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GUEST BLOG: Emma Manton: “Our job as theatre practitioners is to tell these stories and remember to imagine ourselves in their position – to practice empathy.”

Emma Manton

Emma Manton

In 2014, I was cast in the RSC’s Winter Season, which involved spending 6 months in Stratford-upon-Avon. Fired up by the beauty of the place and having achieve a few good night’s sleep, away from my 6-year-old son, I agreed to join playwright Michelle Terry on a 2-mile run. I had no idea where that run would lead.

In the summer of 2015, the media was full with harrowing images of refugees washing up on the beaches of the Mediterranean. I wanted to find a way to help – so I contacted the UN Refugee Agency (UNHCR) and, before I knew it, I’d agreed to run the London Marathon for them. Having no experience of fundraising, I called a few friends and realised that people were desperate to find a way to help the unfolding refugee crisis.

I curated Moving Stories in response to the current global refugee crisis and it was first performed at the National Theatre in 2016. David Edgar, Richard Bean, Phil Porter, Michelle Terry and other incredible playwrights wrote and donated material and 36 actors gave up time to perform. We raised nearly £15,000.

Since then, the danger and persecution faced by refugees around the world has only worsened, particularly in the light of Donald Trump’s postponement of the US refugee programme. The distress that the fear surrounding the confusion of ‘refugee’ and ‘terrorist’ runs the risk of blinding us to the simple fact that the vast majority of people displaced by wars are fleeing the same people that scare us in the West. We see the huge numbers and not the thousands of individual stories.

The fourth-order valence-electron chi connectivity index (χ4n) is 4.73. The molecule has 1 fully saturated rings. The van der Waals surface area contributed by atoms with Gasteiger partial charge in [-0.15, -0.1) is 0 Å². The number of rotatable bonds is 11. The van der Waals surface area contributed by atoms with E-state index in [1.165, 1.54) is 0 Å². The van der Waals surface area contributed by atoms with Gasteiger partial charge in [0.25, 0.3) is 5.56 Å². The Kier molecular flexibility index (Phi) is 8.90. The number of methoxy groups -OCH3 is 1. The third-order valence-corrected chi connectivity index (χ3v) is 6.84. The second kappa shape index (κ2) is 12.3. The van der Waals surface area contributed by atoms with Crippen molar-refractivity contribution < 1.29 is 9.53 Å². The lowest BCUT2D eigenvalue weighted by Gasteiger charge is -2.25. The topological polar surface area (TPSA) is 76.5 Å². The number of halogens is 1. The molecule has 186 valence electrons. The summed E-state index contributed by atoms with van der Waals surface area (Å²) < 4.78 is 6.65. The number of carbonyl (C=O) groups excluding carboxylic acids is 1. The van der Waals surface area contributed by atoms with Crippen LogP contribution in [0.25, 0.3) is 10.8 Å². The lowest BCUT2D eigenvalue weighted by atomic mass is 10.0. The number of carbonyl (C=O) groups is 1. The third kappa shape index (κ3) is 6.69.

Nevertheless, our job as theatre practitioners is to tell these stories and remember to imagine ourselves in their position – to practice empathy. When we see the world from other people’s point of view, we are more able to work together to find answers.

To quote UNHCR (United Nations High Commissioner For Refugees) Ambassador Neil Gaiman, ‘It’s not just about financial support, although funds are desperately needed and every donation is deeply appreciated (please do donate!), it’s also about staying informed and helping tell the refugee story – to friends, to family, at school, at work, around the kitchen table.’

On Sunday 26th February at 4pm, I’m calling on you to join us at the Theatre Royal Haymarket and stand in solidarity with refugees. You’ll be treated to brilliantly funny and moving plays and some new writing for good measure. Also, Great British Bake-off’s Mel Giedroyc will be hosting and joined on stage by a host of British Theatre stars, including Rufus Hound (One Man, Two Guvnors), Denise Gough (People, Places, Things), Andy Nyman (Ghost Stories), Adjoa Andoh (Doctor Who), Lisa Dillon (Cranford), Edward Bennett (Photograph 51), Anna-Jane Casey (Billy Elliot), Caroline Sheen (Mary Poppins) and Evelyn Hoskins (Sound of Music Live).

See you there, folks!

Emma Manton